Sexual Orientation, Gender Identity, Bullying…and other things

At the Board Meeting last week, in one order of business the Board of Education approved Policy 215 – Sexual Orientation/Gender Identity.  It was serendipitous that this occurred the day before Pink Shirt Day which occurred on February 25.  Along with two other policies, this one was approved without fanfare – even though it was ten years in the making.  There were no bottles of champagne uncorked, no banners flying and no balloons floated up into the sky.  It made me think about how different our society is now than it was in my youth – and it also made me wonder about whether we really are that different now than we were in the days of my youth.

In my youth it was not uncommon for me to be called a “fag” and queer, and teased and harassed.  It wasn’t because I was “out” – in those days I didn’t even know what being “out” meant, nor did I really know what being “gay” meant – other than something you never wanted to be because it was apparently something that was deviant and evil.  I’m not even sure the people who taunted me knew what they were saying – other than it was perhaps the most hideous put-down and slur they could conjure-up in their brains.  I really have no idea what impact those years have had on me.  I like who I am, and who I’m becoming – and am very comfortable and happy in my life.  I don’t know how I would have developed in the absence of the abuse – one never does.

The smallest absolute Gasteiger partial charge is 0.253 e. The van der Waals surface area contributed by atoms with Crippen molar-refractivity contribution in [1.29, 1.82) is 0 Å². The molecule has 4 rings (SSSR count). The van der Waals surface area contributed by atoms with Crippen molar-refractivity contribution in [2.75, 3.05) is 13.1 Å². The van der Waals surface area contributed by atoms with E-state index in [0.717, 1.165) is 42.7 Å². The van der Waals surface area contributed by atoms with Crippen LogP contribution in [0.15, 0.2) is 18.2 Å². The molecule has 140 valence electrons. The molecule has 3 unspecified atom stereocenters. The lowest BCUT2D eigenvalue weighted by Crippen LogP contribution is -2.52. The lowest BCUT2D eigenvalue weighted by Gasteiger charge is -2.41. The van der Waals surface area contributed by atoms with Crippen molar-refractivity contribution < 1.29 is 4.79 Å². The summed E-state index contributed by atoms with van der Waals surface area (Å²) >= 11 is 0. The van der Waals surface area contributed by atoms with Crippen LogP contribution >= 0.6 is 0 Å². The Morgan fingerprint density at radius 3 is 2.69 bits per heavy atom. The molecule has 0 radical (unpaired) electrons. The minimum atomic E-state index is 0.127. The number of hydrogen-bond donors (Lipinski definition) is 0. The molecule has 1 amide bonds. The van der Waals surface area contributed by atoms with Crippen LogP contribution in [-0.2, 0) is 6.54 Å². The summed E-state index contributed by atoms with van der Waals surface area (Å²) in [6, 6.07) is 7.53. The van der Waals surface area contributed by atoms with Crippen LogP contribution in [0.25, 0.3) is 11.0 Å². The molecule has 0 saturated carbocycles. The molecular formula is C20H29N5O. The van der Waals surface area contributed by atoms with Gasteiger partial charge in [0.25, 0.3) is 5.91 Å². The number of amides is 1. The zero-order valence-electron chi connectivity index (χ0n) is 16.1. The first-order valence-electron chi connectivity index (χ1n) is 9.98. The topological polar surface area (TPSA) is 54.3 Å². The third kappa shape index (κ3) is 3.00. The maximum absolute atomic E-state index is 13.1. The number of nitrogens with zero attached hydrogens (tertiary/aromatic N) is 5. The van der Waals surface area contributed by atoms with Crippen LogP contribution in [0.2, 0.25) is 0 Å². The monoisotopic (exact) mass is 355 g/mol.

I have been blessed and fortunate in my life to have made friendships with strong people who have taught me and modelled a positive pathway – had I been abandoned by my family and friends my life may well have been very different.  My mother was my greatest advocate and supporter.  Because of this – my life has really been a wonderful one.  But I know this isn’t the path for every child who questions or doesn’t understand their sexual orientation and gender identity.

When the Sexual Orientation/Gender Identity policy first came to my desk as something on which we needed to work in Policy I was worried.  I was very worried that people would discount the importance of the policy because they might see it as a personal agenda of mine.  Frankly, I didn’t think it was wise to use such specific language in Policy and I believed we should rely on strong wording that already exists for the protection of all human beings in the Canadian Charter of Rights and Freedoms (CCRF) and the B.C. Human Rights Act.

It was my husband who pointed out to me that although we have come a long way in our society – the fact remains that he and I choose to surround ourselves with accepting people.  We both have had strong family and supportive relationships.  He also reminded me that when we were looking for a community to call home, we needed to carefully choose a community that would be embracing and welcoming – our choices were limited by our relationship.  I can’t even remember what being “out” means – we just are.  For us, there’s just simply no closet.  But perhaps that is because of the way we choose to live.

However, I am reminded that there are many youth and adults who still do not have pathways to learn how to be comfortable with themselves, date and build positive relationships – because being lesbian, gay transgendered or queer is still fodder for teasing, bullying and abuse.  And that’s not okay.  It’s just plain wrong.

There were no bottles of champagne uncorked, no banners flying and no balloons floated up into the sky when the Board adopted Policy 215 – because we have come a long way.  But we still have a long way on this journey – maybe to a place where we look back and ask ourselves why we had to have such specific language in polity to protect any human being.

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